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Synopsis

The invocation of ‘the market’ has been omnipresent in media discussions of ‘crisis Europe’. On the one hand, ‘the market’ is presented as that to which EU member states must collectively respond. It is the very purpose of a post-national government and that which dictates individual and collective identities. The expansion of market is that which guarantees and constitutes peace in Europe. On the other hand, ‘the market’ is that which government must seek to tame. It is the servant of government and ought not be permitted to undermine collective identities and solidarities associated with the juridical imaginary of social contract and sovereign nation-state. It is, from this perspective, the expansion of the social institutions of nation-state into the post-national arena that will constitute a lasting peace in Europe.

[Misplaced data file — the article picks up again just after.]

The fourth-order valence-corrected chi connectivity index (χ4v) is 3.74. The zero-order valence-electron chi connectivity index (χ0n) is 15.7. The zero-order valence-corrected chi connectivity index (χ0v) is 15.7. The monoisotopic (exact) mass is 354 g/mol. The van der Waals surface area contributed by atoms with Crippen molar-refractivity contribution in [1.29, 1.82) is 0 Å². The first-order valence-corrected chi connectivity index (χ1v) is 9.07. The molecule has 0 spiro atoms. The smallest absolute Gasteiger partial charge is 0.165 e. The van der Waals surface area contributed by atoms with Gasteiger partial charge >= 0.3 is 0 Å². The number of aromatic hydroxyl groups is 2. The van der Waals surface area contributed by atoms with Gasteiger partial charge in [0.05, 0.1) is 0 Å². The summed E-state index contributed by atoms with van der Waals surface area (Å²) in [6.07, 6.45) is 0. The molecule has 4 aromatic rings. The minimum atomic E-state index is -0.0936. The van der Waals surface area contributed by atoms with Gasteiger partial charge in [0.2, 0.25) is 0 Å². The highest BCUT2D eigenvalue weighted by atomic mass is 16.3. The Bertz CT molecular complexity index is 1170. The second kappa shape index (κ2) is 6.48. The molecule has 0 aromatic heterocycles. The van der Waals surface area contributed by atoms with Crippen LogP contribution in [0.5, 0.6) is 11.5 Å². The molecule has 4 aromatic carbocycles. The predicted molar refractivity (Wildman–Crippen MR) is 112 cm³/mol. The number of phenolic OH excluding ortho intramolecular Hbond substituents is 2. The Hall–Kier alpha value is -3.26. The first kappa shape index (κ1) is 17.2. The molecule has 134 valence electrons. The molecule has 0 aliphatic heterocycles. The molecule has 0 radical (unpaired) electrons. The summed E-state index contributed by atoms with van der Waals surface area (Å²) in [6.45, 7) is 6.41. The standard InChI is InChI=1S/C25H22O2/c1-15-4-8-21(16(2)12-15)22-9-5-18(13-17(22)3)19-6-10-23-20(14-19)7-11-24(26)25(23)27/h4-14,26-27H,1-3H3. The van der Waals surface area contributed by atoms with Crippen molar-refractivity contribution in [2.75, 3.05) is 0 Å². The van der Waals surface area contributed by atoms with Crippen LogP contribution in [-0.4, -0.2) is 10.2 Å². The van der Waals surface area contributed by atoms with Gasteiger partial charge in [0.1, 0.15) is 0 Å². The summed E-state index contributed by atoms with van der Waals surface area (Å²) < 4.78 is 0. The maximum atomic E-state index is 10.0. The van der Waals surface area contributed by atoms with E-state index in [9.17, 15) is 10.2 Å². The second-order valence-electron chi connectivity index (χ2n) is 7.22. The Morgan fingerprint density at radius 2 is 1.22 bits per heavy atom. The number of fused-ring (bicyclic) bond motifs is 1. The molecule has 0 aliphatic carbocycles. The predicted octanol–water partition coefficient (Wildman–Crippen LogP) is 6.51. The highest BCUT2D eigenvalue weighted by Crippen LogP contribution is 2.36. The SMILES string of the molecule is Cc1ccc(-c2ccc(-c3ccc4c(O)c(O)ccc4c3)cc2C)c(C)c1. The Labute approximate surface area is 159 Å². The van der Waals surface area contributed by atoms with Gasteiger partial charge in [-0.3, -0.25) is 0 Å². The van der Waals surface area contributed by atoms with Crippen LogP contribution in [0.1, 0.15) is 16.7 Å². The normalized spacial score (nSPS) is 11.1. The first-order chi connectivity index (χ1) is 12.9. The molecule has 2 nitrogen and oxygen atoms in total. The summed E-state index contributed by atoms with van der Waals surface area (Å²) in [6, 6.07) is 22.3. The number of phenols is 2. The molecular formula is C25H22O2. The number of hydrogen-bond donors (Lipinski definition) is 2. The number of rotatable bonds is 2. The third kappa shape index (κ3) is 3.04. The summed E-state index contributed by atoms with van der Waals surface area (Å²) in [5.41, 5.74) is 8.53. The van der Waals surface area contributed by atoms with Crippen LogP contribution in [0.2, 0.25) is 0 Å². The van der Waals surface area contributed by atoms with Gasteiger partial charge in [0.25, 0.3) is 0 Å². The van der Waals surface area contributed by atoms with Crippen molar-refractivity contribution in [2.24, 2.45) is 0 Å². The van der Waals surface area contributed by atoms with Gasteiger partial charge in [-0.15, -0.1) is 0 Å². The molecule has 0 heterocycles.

Cosmopolitan Government in Europe uses a Foucauldian lens to consider the ethics of the scholarly and institutional discourses associated with these apparently divergent market and legal cosmopolitan visions of Europe. It reflects on attempts to reconcile or move beyond these discourses, particularly through the invocation of more pluralist modes of governance, but claims that such moves have been largely unsuccessful in both practice and theory. It argues that the very ambiguity in the relationship between the ideal subjects that these market and legal visions promote – respectively, post-national ‘entrepreneur’ and ‘citizen’ – is that which permits a space for resistance and politics. Thus, the book argues for a pragmatic politics which is cognizant of the violent potential inherent in any cosmopolitan attempt to govern Europe, while recognising the contemporary dangers associated with the dominance of a market cosmopolitan Europe.

 

This work is an important and timely intervention in contemporary debates about democratic Europe and its shortcomings and will be of great interest to scholars of international political theory, European studies and international political economy.

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